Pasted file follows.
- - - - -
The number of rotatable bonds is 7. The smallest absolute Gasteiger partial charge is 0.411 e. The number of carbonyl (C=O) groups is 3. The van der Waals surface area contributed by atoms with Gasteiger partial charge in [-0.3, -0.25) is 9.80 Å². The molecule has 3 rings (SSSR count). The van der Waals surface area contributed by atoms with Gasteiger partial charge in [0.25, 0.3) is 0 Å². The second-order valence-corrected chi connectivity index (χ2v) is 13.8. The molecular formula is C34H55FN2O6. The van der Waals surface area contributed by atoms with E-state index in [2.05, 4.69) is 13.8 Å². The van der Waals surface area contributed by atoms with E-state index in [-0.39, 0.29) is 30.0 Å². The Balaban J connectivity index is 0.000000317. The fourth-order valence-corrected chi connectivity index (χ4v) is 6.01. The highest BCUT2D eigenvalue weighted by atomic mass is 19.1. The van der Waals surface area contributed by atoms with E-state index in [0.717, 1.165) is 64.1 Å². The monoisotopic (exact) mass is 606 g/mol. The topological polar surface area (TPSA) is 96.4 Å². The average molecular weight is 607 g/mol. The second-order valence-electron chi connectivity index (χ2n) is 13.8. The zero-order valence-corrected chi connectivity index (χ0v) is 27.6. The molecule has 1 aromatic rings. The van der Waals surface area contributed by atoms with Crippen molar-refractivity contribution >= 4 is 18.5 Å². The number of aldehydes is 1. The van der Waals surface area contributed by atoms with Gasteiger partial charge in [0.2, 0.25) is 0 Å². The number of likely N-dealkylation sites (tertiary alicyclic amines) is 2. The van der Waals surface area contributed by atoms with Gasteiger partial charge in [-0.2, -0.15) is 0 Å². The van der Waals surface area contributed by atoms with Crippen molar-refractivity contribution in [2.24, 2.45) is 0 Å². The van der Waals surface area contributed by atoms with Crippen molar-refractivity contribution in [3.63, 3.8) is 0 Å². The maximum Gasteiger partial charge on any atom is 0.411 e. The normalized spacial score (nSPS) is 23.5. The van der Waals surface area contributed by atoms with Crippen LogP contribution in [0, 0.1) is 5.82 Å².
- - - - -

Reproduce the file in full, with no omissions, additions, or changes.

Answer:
The number of rotatable bonds is 7. The smallest absolute Gasteiger partial charge is 0.411 e. The number of carbonyl (C=O) groups is 3. The van der Waals surface area contributed by atoms with Gasteiger partial charge in [-0.3, -0.25) is 9.80 Å². The molecule has 3 rings (SSSR count). The van der Waals surface area contributed by atoms with Gasteiger partial charge in [0.25, 0.3) is 0 Å². The second-order valence-corrected chi connectivity index (χ2v) is 13.8. The molecular formula is C34H55FN2O6. The van der Waals surface area contributed by atoms with E-state index in [2.05, 4.69) is 13.8 Å². The van der Waals surface area contributed by atoms with E-state index in [-0.39, 0.29) is 30.0 Å². The Balaban J connectivity index is 0.000000317. The fourth-order valence-corrected chi connectivity index (χ4v) is 6.01. The highest BCUT2D eigenvalue weighted by atomic mass is 19.1. The van der Waals surface area contributed by atoms with E-state index in [0.717, 1.165) is 64.1 Å². The monoisotopic (exact) mass is 606 g/mol. The topological polar surface area (TPSA) is 96.4 Å². The average molecular weight is 607 g/mol. The second-order valence-electron chi connectivity index (χ2n) is 13.8. The zero-order valence-corrected chi connectivity index (χ0v) is 27.6. The molecule has 1 aromatic rings. The van der Waals surface area contributed by atoms with Crippen molar-refractivity contribution >= 4 is 18.5 Å². The number of aldehydes is 1. The van der Waals surface area contributed by atoms with Gasteiger partial charge in [0.2, 0.25) is 0 Å². The number of likely N-dealkylation sites (tertiary alicyclic amines) is 2. The van der Waals surface area contributed by atoms with Gasteiger partial charge in [-0.2, -0.15) is 0 Å². The van der Waals surface area contributed by atoms with Crippen molar-refractivity contribution in [2.24, 2.45) is 0 Å². The van der Waals surface area contributed by atoms with Crippen molar-refractivity contribution in [3.63, 3.8) is 0 Å². The maximum Gasteiger partial charge on any atom is 0.411 e. The normalized spacial score (nSPS) is 23.5. The van der Waals surface area contributed by atoms with Crippen LogP contribution in [0, 0.1) is 5.82 Å².